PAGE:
Tag Archives: health

New study finds teens are not over-medicated

A new study finds that approximately 14 percent of teenagers with mental illness in the United States are treated with medication for the condition, contradicting the popular belief that teens are over-medicated, according to Businessweek.

The National Alliance on Mental Illness says that 4 million U.S. children and adolescents have a serious mental disorder, which affects their ability to function.

“It’s reassuring that the utilization seems to match the needs of these kids,” Benedetto Vitiello, the author of the study. told Businessweek. “This paper does not suggest that there is an excessive use. If anything, it may suggest at times medications are used fairly sparingly and other treatments are used instead of medications.”

He also told Reuters Health, “Most of the adolescents who met the criteria for a condition were not receiving medication, which suggests that they were being treated with something else, maybe psychotherapy, or maybe they were not even treated.

The study, which was sponsored by the National Institute of Health, looked at data from children ages 13 to 18-years old. Researchers found that of the children who had been diagnosed with a mental illness or illnesses, 14.2 percent were treated with medication, including stimulants, antidepressants, mood stabilizers, and antipsychotics. According to Reuters, of the population who did not have signs of a mental disorder, 2.5 percent had been prescribed a psychiatric drug.

But the data was from the years of 2001 to 2004, and NIH researchers said that additional studies are needed to make sure that teen use of these medicines has not changed.

For those interested in reading the study, click here.


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The Well Blog: other health news sites just don’t compare

The Well Blog, which is associated with The New York Times, is by far the best source for health news online. The blog offers an array of content including quizzes, well composed and thoughtful videos, and long form health stories.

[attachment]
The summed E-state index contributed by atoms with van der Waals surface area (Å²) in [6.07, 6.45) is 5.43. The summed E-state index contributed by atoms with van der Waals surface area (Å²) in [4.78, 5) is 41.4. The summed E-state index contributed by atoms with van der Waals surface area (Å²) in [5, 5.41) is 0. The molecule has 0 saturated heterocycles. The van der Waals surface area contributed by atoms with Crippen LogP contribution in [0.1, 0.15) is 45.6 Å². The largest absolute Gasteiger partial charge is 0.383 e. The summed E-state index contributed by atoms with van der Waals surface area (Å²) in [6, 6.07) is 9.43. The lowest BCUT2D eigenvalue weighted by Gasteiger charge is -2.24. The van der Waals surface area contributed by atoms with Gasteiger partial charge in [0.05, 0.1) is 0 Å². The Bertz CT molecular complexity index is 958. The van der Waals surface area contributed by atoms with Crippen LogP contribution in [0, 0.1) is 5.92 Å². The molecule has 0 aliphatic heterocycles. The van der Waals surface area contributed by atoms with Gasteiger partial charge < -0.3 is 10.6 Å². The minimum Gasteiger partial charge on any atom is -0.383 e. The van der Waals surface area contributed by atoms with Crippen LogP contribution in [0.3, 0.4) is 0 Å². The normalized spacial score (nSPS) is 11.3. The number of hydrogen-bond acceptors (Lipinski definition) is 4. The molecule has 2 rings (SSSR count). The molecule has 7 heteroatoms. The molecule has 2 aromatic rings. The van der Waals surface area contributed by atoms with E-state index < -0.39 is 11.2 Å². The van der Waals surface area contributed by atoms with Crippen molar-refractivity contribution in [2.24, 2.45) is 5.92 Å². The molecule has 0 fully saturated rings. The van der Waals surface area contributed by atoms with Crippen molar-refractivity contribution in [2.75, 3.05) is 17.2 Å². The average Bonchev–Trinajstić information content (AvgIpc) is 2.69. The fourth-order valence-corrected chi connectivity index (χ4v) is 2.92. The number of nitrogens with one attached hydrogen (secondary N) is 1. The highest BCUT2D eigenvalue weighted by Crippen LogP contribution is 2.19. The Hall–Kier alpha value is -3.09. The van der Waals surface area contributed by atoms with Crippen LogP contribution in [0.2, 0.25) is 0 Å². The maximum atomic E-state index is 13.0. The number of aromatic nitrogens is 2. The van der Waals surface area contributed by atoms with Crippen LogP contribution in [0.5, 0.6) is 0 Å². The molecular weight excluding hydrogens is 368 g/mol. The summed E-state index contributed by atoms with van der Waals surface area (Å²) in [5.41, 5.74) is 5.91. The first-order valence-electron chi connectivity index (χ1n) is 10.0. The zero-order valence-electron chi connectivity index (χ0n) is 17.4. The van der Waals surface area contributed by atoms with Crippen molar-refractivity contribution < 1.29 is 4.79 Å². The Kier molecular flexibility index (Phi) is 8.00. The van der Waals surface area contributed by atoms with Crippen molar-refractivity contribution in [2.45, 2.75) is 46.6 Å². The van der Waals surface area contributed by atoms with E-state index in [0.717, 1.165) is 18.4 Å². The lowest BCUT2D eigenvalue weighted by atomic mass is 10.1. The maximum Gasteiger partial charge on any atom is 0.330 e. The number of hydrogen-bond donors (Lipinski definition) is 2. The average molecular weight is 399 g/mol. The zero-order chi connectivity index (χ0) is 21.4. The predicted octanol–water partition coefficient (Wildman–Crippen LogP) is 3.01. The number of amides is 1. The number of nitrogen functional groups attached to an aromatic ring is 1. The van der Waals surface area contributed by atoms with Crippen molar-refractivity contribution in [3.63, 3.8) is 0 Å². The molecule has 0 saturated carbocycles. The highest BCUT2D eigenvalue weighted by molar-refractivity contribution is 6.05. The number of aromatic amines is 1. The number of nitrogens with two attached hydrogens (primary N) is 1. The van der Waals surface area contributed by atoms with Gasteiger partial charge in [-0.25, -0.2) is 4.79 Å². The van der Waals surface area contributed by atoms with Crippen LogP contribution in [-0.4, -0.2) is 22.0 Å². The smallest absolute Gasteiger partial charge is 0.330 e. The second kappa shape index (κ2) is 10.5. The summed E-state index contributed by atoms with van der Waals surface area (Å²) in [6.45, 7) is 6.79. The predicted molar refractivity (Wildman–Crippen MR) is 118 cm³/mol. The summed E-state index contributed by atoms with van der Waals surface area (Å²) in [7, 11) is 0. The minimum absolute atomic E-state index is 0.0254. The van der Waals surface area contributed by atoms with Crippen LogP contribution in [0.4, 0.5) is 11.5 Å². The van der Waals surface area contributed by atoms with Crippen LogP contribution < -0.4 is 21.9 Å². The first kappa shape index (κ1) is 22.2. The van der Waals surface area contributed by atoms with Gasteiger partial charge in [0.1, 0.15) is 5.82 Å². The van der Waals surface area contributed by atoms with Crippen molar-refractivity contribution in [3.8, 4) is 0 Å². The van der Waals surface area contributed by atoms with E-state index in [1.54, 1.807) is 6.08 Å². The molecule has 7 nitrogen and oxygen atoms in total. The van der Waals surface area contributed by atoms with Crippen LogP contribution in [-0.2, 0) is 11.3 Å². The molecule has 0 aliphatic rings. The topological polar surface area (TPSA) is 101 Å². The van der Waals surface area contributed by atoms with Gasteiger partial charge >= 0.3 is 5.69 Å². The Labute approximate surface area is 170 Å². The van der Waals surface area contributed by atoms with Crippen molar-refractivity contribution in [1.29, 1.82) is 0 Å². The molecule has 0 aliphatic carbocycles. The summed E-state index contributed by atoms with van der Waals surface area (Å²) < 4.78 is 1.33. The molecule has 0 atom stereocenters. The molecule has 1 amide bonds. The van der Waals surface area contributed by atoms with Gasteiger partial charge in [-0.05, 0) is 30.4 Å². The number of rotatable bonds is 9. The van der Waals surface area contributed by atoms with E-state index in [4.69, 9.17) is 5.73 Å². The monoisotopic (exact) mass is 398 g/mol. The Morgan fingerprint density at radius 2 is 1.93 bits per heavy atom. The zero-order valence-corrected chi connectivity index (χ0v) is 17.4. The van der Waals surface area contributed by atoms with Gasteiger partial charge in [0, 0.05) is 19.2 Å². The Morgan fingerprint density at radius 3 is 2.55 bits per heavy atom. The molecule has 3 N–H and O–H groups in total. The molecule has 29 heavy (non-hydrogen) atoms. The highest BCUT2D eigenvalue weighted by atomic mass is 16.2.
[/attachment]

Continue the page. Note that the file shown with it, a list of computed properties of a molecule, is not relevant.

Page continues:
The stories are creative and insightful: take this one on “Texting the Teenage Patient.” In it, Jan Hoffman chronicles a doctor’s plight to communicate with her young patients via texting, and she suggests that this may become a more widespread trend in the future.

The short, journalistic films on this blog are extremely well composed and well lit; additionally, the concepts for these pieces are quite innovative. For example the video “Life, Interrupted/Visiting Hours,”
features a woman who is waiting for a bone marrow transplant. This film is slightly different from many Times’ videos: the footage is raw and minimally edited. But for this piece, it works. The roughness of the video is appropriate for a piece on a woman who is suffering from cancer and has been in isolation for nearly a month.

Another strength of this blog is layout. The overall layout of the Well Blog is simple and easy to navigate. I also love the playful logo for the blog, which resembles a young child’s finger painting project.

One drawback to the blog is its lack of community involvement. Readers are encouraged to discuss certain stories in the comments section, but this does little to foster a community. A simple online forum would be of great benefit to this site.

Health.com and Menshealth.com are two similar health news websites that don’t even come close to the quality of the NY Times’ Well Blog. The stories are fluffy and devoid of any new and interesting content (i.e. “How Skinny is Too Skinny for a Role?,”  “The Food You Should Eat Everyday.”)

There is no community engagement on either of these magazine affiliated sites. But one redeeming quality of the Men’s Health site are its photo slideshows. Take this one on what the candidates are eating. Hilarious.

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Filed under Health, Mental Health